The Brett Interview – Part 1 (Transcript)

Most have probably read the first part of Stephen’s interview on the Official forum but below is a transcript. Some people will not have been able to access it as it is Flash embedded so please enjoy!

Slow Attack

By Stephen Duke

“Hell is a city much like London” said Percy Shelley, with incredible
foresight for a chap who had never sat on a tube train in summer. To my
utter misfortune, my interview with Brett coincides with one of England’s
rare fits of sunshine. It is so hot that the pensioners have stripped down to
a mere two jumpers each. The flies have knotted hankies on their heads.
And among the beautiful people of West London, the heady odour of
barbecued hair product assaults the nostrils and stings the eyes. AC, AC,
my kingdom for an AC.
When we meet Mr Anderson, we find him svelte, tanned and utterly
untroubled by the insanity of the London heat. He’s recently returned from
a holiday (that’s like a vacation, my colonial chums), a confirmed sun-lover;
no longer the chalk-faced fop endlessly watching Performance and writing
songs that transform bedsit-land into Byzantium-on-a-budget. But I’m sure
that infamous bum-wiggler is still in there somewhere… we shall find out.

Having said that, there really is no need to mourn the passing of the old
Brett; for the new Brett has just made an album named Slow Attack, and it’s
really rather fantastic, even euphoric in places. While most contemporary
albums wear their influences not so much on their sleeves but as sandwich
boards declaring, “I am an indie band and I love The Jam and The Smiths”,
Slow Attack defies any attempt to pin it down. It’s a little Talk Talk, a little
cinematic, a little folksy, a little “Ariel” by Kate Bush, a little Tin Drum-era
Japan… but only a little. In terms of Brett’s own work, well… it’s not Coming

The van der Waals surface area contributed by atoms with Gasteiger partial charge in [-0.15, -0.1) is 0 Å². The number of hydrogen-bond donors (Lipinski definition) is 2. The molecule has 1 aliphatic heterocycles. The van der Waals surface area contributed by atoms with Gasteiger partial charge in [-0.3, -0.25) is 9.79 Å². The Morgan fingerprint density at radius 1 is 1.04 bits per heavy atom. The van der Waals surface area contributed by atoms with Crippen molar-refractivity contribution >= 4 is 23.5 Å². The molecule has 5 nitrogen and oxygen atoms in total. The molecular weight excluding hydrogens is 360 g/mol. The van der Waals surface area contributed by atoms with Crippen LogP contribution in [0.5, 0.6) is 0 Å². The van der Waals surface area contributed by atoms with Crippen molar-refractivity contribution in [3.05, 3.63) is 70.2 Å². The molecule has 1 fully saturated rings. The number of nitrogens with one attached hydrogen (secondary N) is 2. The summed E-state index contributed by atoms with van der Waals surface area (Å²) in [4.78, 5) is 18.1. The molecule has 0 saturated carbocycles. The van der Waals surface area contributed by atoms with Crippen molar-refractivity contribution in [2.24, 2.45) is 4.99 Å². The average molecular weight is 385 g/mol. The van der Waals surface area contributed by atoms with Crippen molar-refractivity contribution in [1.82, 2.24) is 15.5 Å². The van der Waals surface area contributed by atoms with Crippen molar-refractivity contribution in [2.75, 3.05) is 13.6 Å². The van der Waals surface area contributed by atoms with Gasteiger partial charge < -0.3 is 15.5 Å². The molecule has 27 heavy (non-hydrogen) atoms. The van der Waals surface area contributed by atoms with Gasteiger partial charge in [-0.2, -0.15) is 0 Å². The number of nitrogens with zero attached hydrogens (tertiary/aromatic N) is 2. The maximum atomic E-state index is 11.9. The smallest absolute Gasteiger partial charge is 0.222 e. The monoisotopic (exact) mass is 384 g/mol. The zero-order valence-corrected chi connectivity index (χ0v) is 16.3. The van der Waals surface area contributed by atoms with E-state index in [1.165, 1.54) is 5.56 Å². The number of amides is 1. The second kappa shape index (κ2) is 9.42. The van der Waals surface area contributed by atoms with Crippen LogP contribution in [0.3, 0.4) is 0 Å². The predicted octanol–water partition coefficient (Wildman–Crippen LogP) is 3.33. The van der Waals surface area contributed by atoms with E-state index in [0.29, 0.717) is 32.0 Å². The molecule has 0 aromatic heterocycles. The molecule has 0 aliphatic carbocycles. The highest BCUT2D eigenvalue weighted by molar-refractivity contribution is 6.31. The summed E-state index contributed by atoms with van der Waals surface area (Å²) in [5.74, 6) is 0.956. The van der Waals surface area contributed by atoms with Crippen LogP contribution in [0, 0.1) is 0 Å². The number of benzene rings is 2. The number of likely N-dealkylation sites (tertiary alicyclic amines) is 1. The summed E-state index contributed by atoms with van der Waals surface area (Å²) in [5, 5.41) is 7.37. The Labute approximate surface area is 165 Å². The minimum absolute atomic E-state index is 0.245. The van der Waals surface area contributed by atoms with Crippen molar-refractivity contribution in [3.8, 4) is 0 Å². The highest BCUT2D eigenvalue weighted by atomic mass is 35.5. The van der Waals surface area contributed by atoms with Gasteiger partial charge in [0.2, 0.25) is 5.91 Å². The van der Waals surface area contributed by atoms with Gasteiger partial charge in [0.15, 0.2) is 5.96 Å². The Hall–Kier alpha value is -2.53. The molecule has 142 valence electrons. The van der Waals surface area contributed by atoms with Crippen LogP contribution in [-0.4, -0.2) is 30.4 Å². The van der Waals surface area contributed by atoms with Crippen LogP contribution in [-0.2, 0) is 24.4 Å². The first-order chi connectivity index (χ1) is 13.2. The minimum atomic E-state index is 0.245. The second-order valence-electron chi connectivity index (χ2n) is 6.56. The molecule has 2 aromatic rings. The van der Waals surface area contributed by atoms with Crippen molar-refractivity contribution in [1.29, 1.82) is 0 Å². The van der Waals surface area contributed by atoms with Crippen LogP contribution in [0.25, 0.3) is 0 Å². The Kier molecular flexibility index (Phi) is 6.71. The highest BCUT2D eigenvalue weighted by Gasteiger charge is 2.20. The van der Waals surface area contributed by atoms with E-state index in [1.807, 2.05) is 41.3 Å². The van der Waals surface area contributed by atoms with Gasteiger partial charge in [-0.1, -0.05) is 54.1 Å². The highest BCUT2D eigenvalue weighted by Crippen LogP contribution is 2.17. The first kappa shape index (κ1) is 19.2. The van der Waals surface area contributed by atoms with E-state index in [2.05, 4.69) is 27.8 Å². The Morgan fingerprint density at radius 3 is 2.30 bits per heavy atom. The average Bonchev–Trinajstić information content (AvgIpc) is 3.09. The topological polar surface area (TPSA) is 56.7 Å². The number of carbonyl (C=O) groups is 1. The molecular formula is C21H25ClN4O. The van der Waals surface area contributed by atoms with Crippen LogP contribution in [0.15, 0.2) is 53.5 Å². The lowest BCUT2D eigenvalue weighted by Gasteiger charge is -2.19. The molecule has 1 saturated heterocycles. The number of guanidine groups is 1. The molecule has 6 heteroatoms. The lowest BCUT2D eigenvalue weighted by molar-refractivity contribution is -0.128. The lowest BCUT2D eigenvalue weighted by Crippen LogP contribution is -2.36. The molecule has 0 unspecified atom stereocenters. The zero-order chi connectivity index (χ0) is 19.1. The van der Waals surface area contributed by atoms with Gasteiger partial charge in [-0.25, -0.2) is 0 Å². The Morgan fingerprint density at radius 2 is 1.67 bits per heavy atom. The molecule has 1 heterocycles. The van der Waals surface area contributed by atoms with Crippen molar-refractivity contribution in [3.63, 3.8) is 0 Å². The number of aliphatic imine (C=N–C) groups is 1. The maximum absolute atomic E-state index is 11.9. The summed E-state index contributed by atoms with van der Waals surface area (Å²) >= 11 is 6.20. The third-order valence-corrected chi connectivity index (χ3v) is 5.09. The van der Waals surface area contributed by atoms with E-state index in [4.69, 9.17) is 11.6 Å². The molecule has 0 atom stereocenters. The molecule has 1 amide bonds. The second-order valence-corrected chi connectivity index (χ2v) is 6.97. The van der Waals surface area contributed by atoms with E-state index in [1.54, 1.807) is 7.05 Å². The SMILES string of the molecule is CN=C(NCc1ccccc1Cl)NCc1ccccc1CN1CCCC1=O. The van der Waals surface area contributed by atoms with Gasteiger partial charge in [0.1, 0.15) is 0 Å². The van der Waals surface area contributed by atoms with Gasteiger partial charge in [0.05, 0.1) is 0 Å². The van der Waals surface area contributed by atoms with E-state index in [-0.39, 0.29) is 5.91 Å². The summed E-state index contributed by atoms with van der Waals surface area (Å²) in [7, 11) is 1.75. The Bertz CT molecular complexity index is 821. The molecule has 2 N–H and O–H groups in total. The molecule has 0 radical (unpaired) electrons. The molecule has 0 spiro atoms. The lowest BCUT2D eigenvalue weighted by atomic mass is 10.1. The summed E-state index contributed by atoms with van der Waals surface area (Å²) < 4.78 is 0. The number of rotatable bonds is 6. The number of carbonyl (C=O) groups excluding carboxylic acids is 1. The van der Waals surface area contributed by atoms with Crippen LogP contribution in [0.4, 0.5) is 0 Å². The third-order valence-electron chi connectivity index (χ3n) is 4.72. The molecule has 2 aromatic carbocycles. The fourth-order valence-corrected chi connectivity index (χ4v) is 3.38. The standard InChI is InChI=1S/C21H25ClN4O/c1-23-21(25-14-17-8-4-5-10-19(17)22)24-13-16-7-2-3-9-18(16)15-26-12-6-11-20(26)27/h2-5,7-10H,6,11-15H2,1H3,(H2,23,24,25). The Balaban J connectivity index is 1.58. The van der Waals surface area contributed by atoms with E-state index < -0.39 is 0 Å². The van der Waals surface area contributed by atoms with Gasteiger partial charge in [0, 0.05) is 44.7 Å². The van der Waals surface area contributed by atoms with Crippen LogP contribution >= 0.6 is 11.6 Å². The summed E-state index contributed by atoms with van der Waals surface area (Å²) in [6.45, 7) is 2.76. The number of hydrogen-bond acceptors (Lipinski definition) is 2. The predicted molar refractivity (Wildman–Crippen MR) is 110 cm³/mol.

Up, pop-pickers. But it is a little Dog Man Star. Basically, if the Brett you love
is Trash and We Are The Pigs, you’ll be disappointed. However, if The 2 Of
Us, Lost in TV and Funeral Mantra float your boat, you are going to adore it.
The opener, Hymn, is perhaps the most beautiful song he’s ever written,
though it has some stiff competition from the likes of, “Summer”, “Frozen
Roads” and “Ashes Of Us”. In between, we have some truly odd but stunning
music, and some even odder lyrics. And that surely is more than enough for
your hard-earned groat.

The first thing that strikes one about Mr Anderson is that he is extremely
likable. He laughs a lot, smiles a lot. I expected a little awkwardness, but
I feel comfortable almost immediately. Before beginning the interview, I
joke that it’s like Frost/Nixon. As it happens, it’s more Bob and Terry
from the Likely Lads, and I’ve tried to type this up in such a way as to
retain the feeling of a conversation rather than some questionnaire. I
hope that I’ve done my duty, but if I ever had any pretensions of a career
as a hard-boiled journalist, I think I’d better bin them sharpish. I mean, I’ll
never bring down the government or get a murderer to confess with this
line of questioning. Then again, I’m sure Nixon didn’t stop mid-flow to
ask Frost if he wanted a cup of tea.

SD: With Wilderness it sounded like you were moving from one
relationship to another, with Slow Attack you sound a lot more stable
and happy, it’s a lot more positive, whereas Wilderness was half and half,
it’s kind of dark and then there are happier songs, this sounds like you’re
a lot more stable. Has being in a more stable relationship really helped
your writing?

BA: Yeah, I feel very inspired to write but I wouldn’t read too much into
the lyrics of Slow Attack, it’s not a writerly album whereas Wilderness
very much was, it very much lyrically driven, it had so many elements to
it. For me, I was trying to do something that was little bit more abstract
with the lyrics on Slow Attack, more about the feelings, less narrative I
suppose. So that was the approach to writing lyrics, using the voice and
instruments, I don’t know if I have completely mastered  that technique,
but its something I am interested in doing. It’s less about writing a song
based album I suppose.

SD: I suppose you must be used to your fans pouring over your lyrics…

BA:  Yeah, people see me as that sort of writer, a writer that does write “lyrics”,
but that is the point, sometimes I don’t, sometimes I do use words as sounds
and then you open yourself up to criticism, people say you rhyme mouse with
house and that is childish, sometimes that is the point.  I am fully aware, I am
not that dumb, I am fully aware that rhyming house with mouse isn’t
particularly clever and I am fully aware that I am writing lyrics that aren’t the
greatest lyrics ever written, I am very conscious of what I am doing.  I don’t just
dash stuff off.  There is a point to the tone of the words on this record. The
lyrics aren’t going to be written in the CD, for the first time, so that is an
indicator. I don’t mean they are throwaway, its just sort of I am trying to learn to